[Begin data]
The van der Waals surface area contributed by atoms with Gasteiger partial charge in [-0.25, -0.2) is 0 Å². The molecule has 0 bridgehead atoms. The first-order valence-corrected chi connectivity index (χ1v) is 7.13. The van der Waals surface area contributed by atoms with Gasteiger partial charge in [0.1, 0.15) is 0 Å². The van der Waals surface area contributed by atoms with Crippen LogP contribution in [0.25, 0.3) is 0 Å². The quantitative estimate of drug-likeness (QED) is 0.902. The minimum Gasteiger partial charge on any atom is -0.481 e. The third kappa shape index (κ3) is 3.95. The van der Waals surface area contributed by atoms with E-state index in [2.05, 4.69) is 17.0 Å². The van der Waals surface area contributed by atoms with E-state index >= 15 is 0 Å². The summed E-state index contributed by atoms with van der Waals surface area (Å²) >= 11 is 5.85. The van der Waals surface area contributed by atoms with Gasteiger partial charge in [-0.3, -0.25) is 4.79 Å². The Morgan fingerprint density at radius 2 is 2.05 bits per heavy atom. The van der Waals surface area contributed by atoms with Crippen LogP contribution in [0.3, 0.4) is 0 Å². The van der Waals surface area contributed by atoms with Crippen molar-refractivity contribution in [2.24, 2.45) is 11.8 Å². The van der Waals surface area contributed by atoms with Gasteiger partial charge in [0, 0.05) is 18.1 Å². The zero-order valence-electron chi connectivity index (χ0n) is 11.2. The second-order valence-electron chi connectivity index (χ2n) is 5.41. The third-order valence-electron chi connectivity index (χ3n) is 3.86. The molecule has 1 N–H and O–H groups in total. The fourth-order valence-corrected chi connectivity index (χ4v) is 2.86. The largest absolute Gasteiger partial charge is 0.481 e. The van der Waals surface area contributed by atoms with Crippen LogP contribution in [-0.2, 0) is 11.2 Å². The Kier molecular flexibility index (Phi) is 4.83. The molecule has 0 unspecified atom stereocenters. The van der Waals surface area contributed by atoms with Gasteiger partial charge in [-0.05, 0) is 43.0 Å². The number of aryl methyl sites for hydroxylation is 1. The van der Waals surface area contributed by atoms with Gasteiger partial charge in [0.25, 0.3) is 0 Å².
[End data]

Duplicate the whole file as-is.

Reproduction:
The van der Waals surface area contributed by atoms with Gasteiger partial charge in [-0.25, -0.2) is 0 Å². The molecule has 0 bridgehead atoms. The first-order valence-corrected chi connectivity index (χ1v) is 7.13. The van der Waals surface area contributed by atoms with Gasteiger partial charge in [0.1, 0.15) is 0 Å². The van der Waals surface area contributed by atoms with Crippen LogP contribution in [0.25, 0.3) is 0 Å². The quantitative estimate of drug-likeness (QED) is 0.902. The minimum Gasteiger partial charge on any atom is -0.481 e. The third kappa shape index (κ3) is 3.95. The van der Waals surface area contributed by atoms with E-state index in [2.05, 4.69) is 17.0 Å². The van der Waals surface area contributed by atoms with E-state index >= 15 is 0 Å². The summed E-state index contributed by atoms with van der Waals surface area (Å²) >= 11 is 5.85. The van der Waals surface area contributed by atoms with Gasteiger partial charge in [-0.3, -0.25) is 4.79 Å². The Morgan fingerprint density at radius 2 is 2.05 bits per heavy atom. The van der Waals surface area contributed by atoms with Crippen LogP contribution in [0.3, 0.4) is 0 Å². The van der Waals surface area contributed by atoms with Crippen molar-refractivity contribution in [2.24, 2.45) is 11.8 Å². The van der Waals surface area contributed by atoms with Gasteiger partial charge in [0, 0.05) is 18.1 Å². The zero-order valence-electron chi connectivity index (χ0n) is 11.2. The second-order valence-electron chi connectivity index (χ2n) is 5.41. The third-order valence-electron chi connectivity index (χ3n) is 3.86. The molecule has 1 N–H and O–H groups in total. The fourth-order valence-corrected chi connectivity index (χ4v) is 2.86. The largest absolute Gasteiger partial charge is 0.481 e. The van der Waals surface area contributed by atoms with Crippen LogP contribution in [-0.2, 0) is 11.2 Å². The Kier molecular flexibility index (Phi) is 4.83. The molecule has 0 unspecified atom stereocenters. The van der Waals surface area contributed by atoms with Gasteiger partial charge in [-0.05, 0) is 43.0 Å². The number of aryl methyl sites for hydroxylation is 1. The van der Waals surface area contributed by atoms with Gasteiger partial charge in [0.25, 0.3) is 0 Å².